Being there

It can be crippling to watched a loved one, be them friend or family, struggle with their lives. Whether they’re just having a rough few days, or whether they’re genuinely beaten down, it’s crippling all the same. As an on looker, one that cares about them, it’s painful to know that you can’t really help.

Sure you can give you’re advice, but they need to take it, and, at the end of the day, maybe you don’t know best. Maybe the positive mantras you try to tell yourself don’t work for them. Maybe by trying to help, you belittle their problems; they feel you don’t understand their issues at all. And maybe you don’t.

Everyone is fighting a hard battle. Everyone’s lives are hard for them, to some extent. Some lives are objectively harder than others, but unless you’re living that life, most likely yours feels hardest to you. So how do we help each other then? How do we go from sitting by watching someone struggle to being a positive impact in their lives… There’s a few ways.

Firstly, we understand how they wish to be helped. Maybe this person is coming to you for advice, but then again maybe they just want you to listen. Maybe the most helpful you can be is by letting them talk; simply being a shoulder for them. Sometimes advice helps people feel worse, believe me I know, and it can be frustrating for both of you. Judge the help they want.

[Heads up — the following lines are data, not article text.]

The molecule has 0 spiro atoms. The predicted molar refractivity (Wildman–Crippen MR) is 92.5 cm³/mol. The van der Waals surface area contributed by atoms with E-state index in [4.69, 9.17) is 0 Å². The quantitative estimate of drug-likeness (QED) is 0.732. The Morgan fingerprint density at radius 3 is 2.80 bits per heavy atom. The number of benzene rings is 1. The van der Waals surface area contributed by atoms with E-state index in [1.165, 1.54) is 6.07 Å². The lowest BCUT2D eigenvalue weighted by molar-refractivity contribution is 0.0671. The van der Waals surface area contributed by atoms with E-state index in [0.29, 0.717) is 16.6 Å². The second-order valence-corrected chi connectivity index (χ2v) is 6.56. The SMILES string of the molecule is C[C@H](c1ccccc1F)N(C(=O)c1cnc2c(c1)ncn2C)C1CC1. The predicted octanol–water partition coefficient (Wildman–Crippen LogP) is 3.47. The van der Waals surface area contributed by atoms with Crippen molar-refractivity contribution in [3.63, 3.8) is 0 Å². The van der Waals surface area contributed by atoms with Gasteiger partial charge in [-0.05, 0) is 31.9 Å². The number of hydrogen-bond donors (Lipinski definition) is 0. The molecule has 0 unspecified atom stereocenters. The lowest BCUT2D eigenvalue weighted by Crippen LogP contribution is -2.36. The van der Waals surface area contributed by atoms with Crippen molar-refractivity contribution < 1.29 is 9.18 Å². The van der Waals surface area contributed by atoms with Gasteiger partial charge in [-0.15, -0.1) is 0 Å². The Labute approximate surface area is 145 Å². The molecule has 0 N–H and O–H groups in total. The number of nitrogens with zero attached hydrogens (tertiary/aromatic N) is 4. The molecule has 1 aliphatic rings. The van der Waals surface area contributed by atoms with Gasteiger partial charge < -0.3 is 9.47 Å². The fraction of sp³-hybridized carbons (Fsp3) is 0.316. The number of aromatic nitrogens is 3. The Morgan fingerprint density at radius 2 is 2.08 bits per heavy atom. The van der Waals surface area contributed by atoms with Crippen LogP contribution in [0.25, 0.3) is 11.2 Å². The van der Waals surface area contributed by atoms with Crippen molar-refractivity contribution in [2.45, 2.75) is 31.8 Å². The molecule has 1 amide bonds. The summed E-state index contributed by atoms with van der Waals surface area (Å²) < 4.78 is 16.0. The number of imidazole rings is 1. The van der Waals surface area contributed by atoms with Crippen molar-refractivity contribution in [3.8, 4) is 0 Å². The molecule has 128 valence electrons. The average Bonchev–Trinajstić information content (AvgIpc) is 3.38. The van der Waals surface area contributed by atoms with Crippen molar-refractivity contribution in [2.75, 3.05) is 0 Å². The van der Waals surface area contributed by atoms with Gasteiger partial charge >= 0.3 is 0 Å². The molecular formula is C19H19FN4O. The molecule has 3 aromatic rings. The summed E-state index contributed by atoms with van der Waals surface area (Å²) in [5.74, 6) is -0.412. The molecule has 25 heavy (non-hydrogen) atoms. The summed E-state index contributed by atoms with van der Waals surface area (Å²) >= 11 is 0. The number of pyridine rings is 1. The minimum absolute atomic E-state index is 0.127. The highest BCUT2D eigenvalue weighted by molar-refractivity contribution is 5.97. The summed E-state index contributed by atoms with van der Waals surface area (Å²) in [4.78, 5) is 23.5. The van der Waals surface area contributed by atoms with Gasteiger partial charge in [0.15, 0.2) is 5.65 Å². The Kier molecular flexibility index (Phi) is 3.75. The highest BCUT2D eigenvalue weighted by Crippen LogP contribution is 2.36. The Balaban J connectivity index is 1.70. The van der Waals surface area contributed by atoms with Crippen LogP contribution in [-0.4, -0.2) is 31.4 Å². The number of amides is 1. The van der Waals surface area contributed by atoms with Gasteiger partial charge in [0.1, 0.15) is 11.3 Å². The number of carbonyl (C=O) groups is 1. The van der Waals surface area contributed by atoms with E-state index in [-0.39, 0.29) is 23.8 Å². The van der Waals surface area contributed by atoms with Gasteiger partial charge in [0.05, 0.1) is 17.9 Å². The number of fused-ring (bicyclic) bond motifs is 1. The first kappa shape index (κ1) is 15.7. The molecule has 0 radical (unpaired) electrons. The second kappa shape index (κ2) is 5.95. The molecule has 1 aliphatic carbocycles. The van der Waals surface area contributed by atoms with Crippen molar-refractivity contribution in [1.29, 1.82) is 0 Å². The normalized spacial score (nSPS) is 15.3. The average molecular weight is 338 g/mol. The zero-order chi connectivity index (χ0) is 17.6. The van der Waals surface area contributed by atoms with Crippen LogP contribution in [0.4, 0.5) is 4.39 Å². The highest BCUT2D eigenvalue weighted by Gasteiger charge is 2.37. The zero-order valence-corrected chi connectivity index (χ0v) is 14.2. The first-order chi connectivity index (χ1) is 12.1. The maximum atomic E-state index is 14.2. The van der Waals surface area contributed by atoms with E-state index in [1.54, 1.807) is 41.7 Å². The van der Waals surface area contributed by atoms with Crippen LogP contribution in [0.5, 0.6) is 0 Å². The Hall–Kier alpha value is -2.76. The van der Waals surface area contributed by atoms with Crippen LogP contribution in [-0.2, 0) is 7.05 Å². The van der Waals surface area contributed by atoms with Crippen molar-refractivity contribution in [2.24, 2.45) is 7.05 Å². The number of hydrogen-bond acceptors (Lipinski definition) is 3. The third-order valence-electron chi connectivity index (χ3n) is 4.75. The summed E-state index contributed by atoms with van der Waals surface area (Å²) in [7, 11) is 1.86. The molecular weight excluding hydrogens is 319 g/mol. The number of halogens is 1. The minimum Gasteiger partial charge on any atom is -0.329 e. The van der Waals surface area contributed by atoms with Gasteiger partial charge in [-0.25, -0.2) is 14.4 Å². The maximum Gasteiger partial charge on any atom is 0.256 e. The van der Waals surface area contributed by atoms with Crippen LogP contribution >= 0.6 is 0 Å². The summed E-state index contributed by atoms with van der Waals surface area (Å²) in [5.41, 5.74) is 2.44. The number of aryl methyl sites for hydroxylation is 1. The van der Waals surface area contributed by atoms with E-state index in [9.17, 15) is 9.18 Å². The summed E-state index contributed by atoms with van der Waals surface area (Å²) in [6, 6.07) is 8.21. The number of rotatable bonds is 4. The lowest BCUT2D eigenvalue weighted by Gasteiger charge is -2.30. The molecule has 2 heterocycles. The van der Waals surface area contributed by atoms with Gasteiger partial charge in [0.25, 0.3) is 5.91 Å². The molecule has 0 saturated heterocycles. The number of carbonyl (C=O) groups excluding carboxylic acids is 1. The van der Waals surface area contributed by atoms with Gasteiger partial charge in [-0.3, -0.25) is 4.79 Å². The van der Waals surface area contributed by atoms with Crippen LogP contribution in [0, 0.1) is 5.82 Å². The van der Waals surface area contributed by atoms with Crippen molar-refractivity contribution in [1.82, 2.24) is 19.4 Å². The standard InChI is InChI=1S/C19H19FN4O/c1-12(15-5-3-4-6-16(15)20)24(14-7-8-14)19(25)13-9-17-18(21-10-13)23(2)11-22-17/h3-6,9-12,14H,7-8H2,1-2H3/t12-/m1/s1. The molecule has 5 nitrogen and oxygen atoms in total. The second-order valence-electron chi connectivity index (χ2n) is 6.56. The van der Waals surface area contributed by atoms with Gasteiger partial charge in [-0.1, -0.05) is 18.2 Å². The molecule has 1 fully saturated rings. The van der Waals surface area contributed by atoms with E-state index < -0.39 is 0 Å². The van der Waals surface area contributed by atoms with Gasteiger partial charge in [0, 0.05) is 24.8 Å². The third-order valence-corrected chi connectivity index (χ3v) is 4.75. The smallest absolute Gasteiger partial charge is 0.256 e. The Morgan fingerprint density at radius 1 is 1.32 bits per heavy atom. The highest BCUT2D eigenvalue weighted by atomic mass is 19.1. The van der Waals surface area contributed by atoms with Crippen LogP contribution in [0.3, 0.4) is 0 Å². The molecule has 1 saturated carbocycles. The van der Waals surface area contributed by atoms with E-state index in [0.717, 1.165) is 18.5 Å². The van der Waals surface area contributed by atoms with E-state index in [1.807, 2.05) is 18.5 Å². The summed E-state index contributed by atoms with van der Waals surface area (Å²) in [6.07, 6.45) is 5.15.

Secondly, encourage. What I mean by this is help them to feel positive about moving forward. Support them. Encourage the positive behaviours, the things that make them smile. We respond well to positive enforcement, so use that. Never get annoyed at them for feeling the way they do, and if they find something that helps (and it’s something that does help, rather than providing the illusion of help) encourage them.

Thirdly, and most importantly, work on yourself. This might sound selfish, but when you’re happier and better, it’s better for everyone around you. If a loved one is feeling depressed, and they come to you for help, you won’t be much help if you too are feeling down and out. Sometimes this will happen naturally, and that’s ok, but where possible we work on ourselves and hope they follow. By being positive and upbeat, maybe it rubs off, or maybe it just makes them smile for a few minutes of the day. Either way you’re helping and it’s important to note that whatever helps, be it something big or small, still helps.

Be supportive. Don’t get frustrated. And mainly be the best you that you can be. Someone that they can rely on. Someone they can turn to no matter what.

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